5 Ways Yoga Wakes Up Your Body and Your Mind

Happy Holiday Season!

This time of year it's easy to get run down.

With all the bustle it can be an exciting, family and friends filled time or the opposite, maybe a difficult time because of a loss or other circumstances.  

Either way, yoga can help you protect your energy and provide you with a practice that wakes up your body and your mind and provide you with sustainable energy throughout the day - no matter how you feel about this season.

Here are five ways yoga wakes up your body and your mind. 

1. Mindful Breathing

Breathing is something that we all do naturally because we have to breathe to live. But mindful breathing is breathing on a whole new level because it allows you to shift your mind and body into a calm state.

Deep breathing engages the abdominal muscles and diaphragm, for example, which stimulates the parasympathetic nervous system, slowing down your heart rate, lowering your blood pressure and increasing oxygen to your cells.

The positive effects of mindful breathing are physiological as well as psychological.

Controlled breathing has also been shown to improve mood, increase stamina and promote healing. In fact, one study found that menopausal women who practiced Sudarshan Kriya Yoga (SKY) every day had higher levels of cell-protecting antioxidants in their bodies than women receiving HRT treatment. 

2. Increased Strength

Yoga is a great way to strengthen your core, and improve your posture and coordination — it may even help to reverse bone loss.

A psychiatrist at Columbia University, Dr. Fishman, carried out research to find out if yoga might be an effective therapy for osteoporosis sufferers.

His ten-year experiment revealed that yoga may prevent spinal fractures and other bone injuries in those with osteoporosis because it improves practitioners' posture and coordination.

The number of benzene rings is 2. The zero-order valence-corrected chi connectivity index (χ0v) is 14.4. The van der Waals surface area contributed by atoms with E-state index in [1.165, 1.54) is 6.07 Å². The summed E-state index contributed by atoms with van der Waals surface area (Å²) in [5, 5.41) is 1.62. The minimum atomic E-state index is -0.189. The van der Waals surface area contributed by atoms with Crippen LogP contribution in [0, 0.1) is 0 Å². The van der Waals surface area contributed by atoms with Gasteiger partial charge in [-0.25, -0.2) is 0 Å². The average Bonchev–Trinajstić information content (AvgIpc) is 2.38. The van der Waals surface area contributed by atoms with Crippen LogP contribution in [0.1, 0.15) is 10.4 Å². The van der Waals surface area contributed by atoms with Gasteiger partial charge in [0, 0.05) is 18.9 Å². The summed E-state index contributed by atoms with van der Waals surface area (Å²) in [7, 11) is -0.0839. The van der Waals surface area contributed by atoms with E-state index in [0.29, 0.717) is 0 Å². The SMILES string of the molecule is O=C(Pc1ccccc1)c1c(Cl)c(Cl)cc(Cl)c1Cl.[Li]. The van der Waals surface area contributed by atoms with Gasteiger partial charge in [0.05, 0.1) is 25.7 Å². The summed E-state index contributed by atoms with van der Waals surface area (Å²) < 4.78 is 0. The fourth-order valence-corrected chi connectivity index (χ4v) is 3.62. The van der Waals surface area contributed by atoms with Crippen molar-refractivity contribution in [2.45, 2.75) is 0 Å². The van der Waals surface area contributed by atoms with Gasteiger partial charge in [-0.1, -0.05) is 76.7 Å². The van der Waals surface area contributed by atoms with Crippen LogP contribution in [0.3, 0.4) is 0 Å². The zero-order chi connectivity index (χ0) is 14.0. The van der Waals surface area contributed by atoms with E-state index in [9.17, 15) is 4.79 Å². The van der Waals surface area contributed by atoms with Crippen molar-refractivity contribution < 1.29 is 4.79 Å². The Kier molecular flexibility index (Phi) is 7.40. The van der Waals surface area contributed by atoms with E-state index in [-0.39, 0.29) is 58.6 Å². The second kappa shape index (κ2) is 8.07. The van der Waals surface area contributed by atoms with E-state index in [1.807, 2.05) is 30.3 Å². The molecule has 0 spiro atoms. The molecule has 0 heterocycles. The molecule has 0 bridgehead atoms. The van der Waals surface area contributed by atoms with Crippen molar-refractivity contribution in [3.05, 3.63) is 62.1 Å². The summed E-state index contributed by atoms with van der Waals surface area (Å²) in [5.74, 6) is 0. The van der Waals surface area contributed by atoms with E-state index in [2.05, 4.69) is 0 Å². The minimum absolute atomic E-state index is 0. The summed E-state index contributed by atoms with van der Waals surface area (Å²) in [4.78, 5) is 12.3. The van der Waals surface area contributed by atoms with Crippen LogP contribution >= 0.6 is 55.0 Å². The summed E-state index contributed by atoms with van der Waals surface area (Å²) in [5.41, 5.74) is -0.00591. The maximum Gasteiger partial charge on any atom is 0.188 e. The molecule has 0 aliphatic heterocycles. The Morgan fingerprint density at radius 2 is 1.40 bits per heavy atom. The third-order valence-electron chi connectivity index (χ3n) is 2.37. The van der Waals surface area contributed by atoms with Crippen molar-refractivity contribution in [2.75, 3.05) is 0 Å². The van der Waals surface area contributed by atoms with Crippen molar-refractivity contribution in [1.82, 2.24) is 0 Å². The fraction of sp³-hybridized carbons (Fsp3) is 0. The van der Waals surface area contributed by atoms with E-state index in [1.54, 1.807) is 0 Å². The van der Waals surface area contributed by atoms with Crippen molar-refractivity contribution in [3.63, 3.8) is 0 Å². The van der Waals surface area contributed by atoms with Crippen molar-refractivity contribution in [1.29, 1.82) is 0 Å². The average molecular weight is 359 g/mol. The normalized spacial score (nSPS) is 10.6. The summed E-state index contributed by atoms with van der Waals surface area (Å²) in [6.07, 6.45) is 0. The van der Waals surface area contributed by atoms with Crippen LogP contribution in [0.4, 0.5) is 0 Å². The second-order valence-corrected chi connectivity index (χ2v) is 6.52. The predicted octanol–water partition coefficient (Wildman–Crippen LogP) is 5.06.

It appears that the ability to stay upright and not fall reduces the risk of having a serious fracture. 

If yoga can help those who have fragile bones, then just think about what it could do for people with normal bone mass.

3. Improved Concentration

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The modern age ensures that your brain is busier than ever before. Every day, you are inundated with information, which can lead to sensory overload and reduced concentration over time.

Yoga gives your mind the chance to be still, helping to improve your focus and concentration by calming the mind and eliminating distracting thoughts. 

A recent study carried out at the University of Illinois found that practicing yoga for just twenty minutes a day can improve brain function.

Thirty participants were given two tasks to complete. One task involved identifying shapes on a computer screen.

The researchers found that those who practiced yoga performed better on the tasks than those who opted for aerobic exercise or none at all. 

4. Reduced Stress

Over time, prolonged stress can take a toll on your physical health as the stress hormone, cortisol, suppresses your immune system.

This can leave you feeling exhausted as your body tries to restore itself.

Yoga, on the other hand, will enable you to switch off from your busy schedule and reduce your cortisol levels, leaving you re-energized.

5. Better Circulation

Yoga can improve blood circulation without increasing your heart rate.

Deep breathing exercises facilitate the flow of blood around the body, improving the venous return to the heart.

Standing poses can increase the elasticity of the blood vesicles, making it easier for your blood to pass through them.

Yoga has been an exercise of choice for thousands of years.

Mindful breathing, stretching poses, and increased flexibility have enabled many yoga enthusiasts to enjoy healthy bodies and minds. 

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Need some inspiration to get started?
Download this short energy boosting sequence and keep it handy to give yourself a quick 10-minute reboot anytime you need! 
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Mary Sabo